In Glasgow: Let’s unite and save the world

2. Khalid Dalal
(Photo: Jordan News)
To Jordan and our leadership, the global challenge of climate change is being taken very seriously, as it should be.

His Majesty King Abdullah is scheduled on Monday to participate in the 26th UN Climate Change Conference of the Parties (COP26) in Glasgow, the UK, which seeks to achieve the major goal of spurring “ambitious 2030 emissions reductions targets that align with reaching net zero by the middle of the century,” according to COP26’s official website.اضافة اعلان

In fact, His Majesty took the opportunity last month at the UN General Assembly meeting to highlight the urgent need to aptly address the alarming phenomenon and bring an end to the deterioration through unified international efforts. He told the world that “If humanity faced no other threats at all, we would still need to unite to face the most existential (threat) of our time — the global climate crisis.”

Jordan, one of the world’s five water-poorest countries, is in a dire need for drastic solutions. It is, like many others, a victim of a problem caused by humans collectively, and is consequently taking actions on the national level, as noted by the King, through the National Green Growth Action Plan designed to “ensure energy efficiency and strengthen our resilience in water and agriculture.” 

However, His Majesty has acknowledged that “no country can combat climate change on its own. And that is a powerful reminder of the need to develop new ways to respond as one world, one humanity, to all the crises and challenges we face.”

HRH Crown Prince Hussein echoed the same message recently, when he deputized for the King at the Middle East Green Initiative Summit hosted by Saudi Arabia, where he reiterated that climate change is “the most urgent challenge of our time,” warning that such a threat “does not receive the level of attention it demands.”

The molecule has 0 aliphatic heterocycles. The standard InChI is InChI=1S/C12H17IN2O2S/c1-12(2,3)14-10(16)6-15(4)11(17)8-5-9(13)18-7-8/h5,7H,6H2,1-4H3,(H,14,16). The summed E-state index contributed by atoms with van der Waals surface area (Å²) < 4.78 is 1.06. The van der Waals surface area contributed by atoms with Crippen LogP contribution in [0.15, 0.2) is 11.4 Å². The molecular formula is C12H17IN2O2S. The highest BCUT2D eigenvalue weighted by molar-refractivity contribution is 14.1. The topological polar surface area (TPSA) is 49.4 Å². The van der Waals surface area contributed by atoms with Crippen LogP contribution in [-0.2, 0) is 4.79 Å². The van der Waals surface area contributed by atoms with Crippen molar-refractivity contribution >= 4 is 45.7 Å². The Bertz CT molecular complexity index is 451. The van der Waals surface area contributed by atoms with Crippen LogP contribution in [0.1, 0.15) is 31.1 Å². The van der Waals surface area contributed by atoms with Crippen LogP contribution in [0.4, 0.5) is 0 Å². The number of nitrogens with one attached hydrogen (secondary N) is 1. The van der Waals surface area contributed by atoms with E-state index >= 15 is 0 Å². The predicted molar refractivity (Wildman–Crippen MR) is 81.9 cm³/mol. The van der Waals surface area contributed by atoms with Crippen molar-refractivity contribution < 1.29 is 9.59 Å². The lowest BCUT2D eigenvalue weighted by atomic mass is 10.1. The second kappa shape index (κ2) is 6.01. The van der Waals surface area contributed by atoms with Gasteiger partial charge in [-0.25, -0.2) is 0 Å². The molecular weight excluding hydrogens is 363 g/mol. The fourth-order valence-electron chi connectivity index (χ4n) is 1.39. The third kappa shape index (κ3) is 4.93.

On the global level, the crisis takes various forms and shapes that are alarming enough to trigger concerns about the future of our planet.

In its most recent report, the Intergovernmental Panel on Climate Change (IPCC), the UN body for assessing the science related to climate change, said: “It is unequivocal that human influence has warmed the atmosphere, oceans, and land.” The IPCC added that “the concentration of CO2 in the atmosphere is the highest it has been in 2 million years, sea level rise is at its fastest in 3,000 years, and arctic sea ice is at its lowest levels in at least 1,000 years.”

These very alarming facts have prompted the UN Secretary-General António Guterres to describe the report as a “red code for humanity.”

That is why some experts consider success at COP26 a matter of life and death for humanity. Although the gathering’s literature acknowledges there are opportunities to tackle the climate change threat, it is also aware that the world, especially advanced industrial countries, is not acting wisely fast enough.

For everyone, the Glasgow meeting should serve as a stepping stone for us to save the world. Facing climate change is, after all, a make-or-break act, or as Shakespeare said: “To be or not to be.” It is all about our existence now, and; most vital, the future.

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